Having trouble finding high-quality battery engineers? You’re not alone!
As battery-powered electrification shifts beyond consumer electronics to electric vehicles and energy storage, companies are struggling to hire the battery engineers to electrify their products and meet their product goals.
Historically, engineering talent at these organizations has primarily comprised of mechanical and electrical engineering expertise, designing the form and functionality of these products and systems. These engineers have treated batteries like black boxes that need to fit into their devices.
However, as batteries have become the make-or-break component in low-cost EVs and long-lived consumer electronics, companies need a new level of insight and a high supply of engineering talent to ensure batteries are performant, reliable, and safe. Yet, companies are still working on building up battery engineering as a core competency.
Unfortunately, there are not enough trained battery engineers to fill all of the open positions needed to move these electrification projects forward.
Earlier this year, Total Battery Consulting surveyed more than 80 professionals involved in battery development, testing, and decision-making. The culmination of this work is our white paper titled, Preparing for the electrification tsunami. The results help explain what’s behind the bottlenecks they are facing.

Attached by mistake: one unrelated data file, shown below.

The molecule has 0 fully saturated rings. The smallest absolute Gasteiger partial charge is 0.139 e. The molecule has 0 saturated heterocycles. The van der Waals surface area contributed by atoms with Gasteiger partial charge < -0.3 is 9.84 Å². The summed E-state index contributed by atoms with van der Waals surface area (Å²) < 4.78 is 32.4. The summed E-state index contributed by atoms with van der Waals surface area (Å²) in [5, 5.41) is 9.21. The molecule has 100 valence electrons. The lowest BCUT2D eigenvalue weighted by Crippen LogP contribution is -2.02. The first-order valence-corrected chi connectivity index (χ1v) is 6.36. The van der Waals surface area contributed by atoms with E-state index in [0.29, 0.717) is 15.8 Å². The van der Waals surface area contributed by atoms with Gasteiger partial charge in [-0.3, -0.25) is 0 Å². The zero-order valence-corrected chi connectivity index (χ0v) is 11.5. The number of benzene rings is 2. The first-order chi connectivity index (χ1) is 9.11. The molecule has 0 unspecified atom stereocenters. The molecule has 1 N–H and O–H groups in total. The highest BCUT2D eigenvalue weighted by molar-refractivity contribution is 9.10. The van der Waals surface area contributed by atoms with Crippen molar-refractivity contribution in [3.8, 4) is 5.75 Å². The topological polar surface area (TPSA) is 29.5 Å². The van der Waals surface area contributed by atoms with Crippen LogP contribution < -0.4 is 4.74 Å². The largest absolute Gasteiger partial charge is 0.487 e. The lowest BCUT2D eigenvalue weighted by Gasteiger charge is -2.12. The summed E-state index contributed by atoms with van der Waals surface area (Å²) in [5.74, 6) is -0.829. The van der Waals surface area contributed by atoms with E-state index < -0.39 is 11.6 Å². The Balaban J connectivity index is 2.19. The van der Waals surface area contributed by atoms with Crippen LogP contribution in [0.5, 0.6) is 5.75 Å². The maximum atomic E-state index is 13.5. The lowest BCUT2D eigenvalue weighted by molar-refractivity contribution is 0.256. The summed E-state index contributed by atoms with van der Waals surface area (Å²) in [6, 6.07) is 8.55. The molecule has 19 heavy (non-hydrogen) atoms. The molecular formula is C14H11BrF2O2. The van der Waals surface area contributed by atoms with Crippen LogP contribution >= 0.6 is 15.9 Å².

Second in our ranking of key challenges, with 38% of respondents calling it out, is that there are not enough battery engineers to support the product goals executives are placing on their battery engineering teams. Furthermore, the list of top 10 bottlenecks is full of issues that require engineers to address, from too many projects and vendors to analyze, to systematic issues like data silos that make that analysis take much longer than it should.
As a result, the competition to hire battery engineers is fierce. For example, earlier this year, LG Chem sued its South Korean peer, SK Innovation, on the grounds that SK Innovation is at fault for misappropriation of trade secrets by hiring former LG Chem employees, a problem that is not unique to Korea. In fact, across Voltaiq’s customer base there are 100’s of unfilled, open battery engineering positions.
So what can companies do?
To optimize the use of their battery engineering teams, companies can make strategic investments in battery data analytics software platforms to work more efficiently with the resources and the data they have on hand. These platforms, also known as Battery Intelligence Systems (BIS) can unlock the latent value hiding in battery data that companies are already collecting today from battery factories and product OEMs around the globe, and “data lakes” gathered from systems in the field. In addition, the BIS can track a battery throughout its lifecycle, providing full traceability and a comprehensive overview of the battery’s history.
BIS enables battery engineering teams to be more efficient, ensuring they meet their product goals for delivering our next generation of electrified products.
To learn more about the use cases for BIS, register for our three-part webinar series on what you can do to turn your battery data into your organization’s competitive advantage.